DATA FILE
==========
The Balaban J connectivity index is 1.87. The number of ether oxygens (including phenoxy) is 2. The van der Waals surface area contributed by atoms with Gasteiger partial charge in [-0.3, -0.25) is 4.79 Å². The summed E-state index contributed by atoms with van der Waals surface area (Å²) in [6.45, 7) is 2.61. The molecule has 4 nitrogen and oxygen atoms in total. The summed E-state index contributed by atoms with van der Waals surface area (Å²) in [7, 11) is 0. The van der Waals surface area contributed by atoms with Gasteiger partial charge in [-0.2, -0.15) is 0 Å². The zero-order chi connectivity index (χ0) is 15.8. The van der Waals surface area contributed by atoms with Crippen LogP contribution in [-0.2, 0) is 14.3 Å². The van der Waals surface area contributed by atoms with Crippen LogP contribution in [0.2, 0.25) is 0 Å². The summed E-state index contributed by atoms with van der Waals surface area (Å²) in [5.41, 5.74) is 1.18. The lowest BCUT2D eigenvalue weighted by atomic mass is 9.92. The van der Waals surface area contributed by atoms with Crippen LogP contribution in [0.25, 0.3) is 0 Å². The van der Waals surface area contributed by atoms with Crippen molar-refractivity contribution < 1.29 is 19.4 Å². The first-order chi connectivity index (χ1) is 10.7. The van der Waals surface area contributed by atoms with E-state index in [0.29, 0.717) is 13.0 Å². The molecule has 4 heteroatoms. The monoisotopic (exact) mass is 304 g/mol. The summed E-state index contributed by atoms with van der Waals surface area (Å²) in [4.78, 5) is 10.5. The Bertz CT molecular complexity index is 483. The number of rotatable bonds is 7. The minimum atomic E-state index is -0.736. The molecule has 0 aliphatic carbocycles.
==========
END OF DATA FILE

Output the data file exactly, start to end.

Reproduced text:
The Balaban J connectivity index is 1.87. The number of ether oxygens (including phenoxy) is 2. The van der Waals surface area contributed by atoms with Gasteiger partial charge in [-0.3, -0.25) is 4.79 Å². The summed E-state index contributed by atoms with van der Waals surface area (Å²) in [6.45, 7) is 2.61. The molecule has 4 nitrogen and oxygen atoms in total. The summed E-state index contributed by atoms with van der Waals surface area (Å²) in [7, 11) is 0. The van der Waals surface area contributed by atoms with Gasteiger partial charge in [-0.2, -0.15) is 0 Å². The zero-order chi connectivity index (χ0) is 15.8. The van der Waals surface area contributed by atoms with Crippen LogP contribution in [-0.2, 0) is 14.3 Å². The van der Waals surface area contributed by atoms with Crippen LogP contribution in [0.2, 0.25) is 0 Å². The summed E-state index contributed by atoms with van der Waals surface area (Å²) in [5.41, 5.74) is 1.18. The lowest BCUT2D eigenvalue weighted by atomic mass is 9.92. The van der Waals surface area contributed by atoms with Crippen LogP contribution in [0.25, 0.3) is 0 Å². The van der Waals surface area contributed by atoms with Crippen molar-refractivity contribution < 1.29 is 19.4 Å². The first-order chi connectivity index (χ1) is 10.7. The van der Waals surface area contributed by atoms with E-state index in [0.29, 0.717) is 13.0 Å². The molecule has 4 heteroatoms. The monoisotopic (exact) mass is 304 g/mol. The summed E-state index contributed by atoms with van der Waals surface area (Å²) in [4.78, 5) is 10.5. The Bertz CT molecular complexity index is 483. The number of rotatable bonds is 7. The minimum atomic E-state index is -0.736. The molecule has 0 aliphatic carbocycles.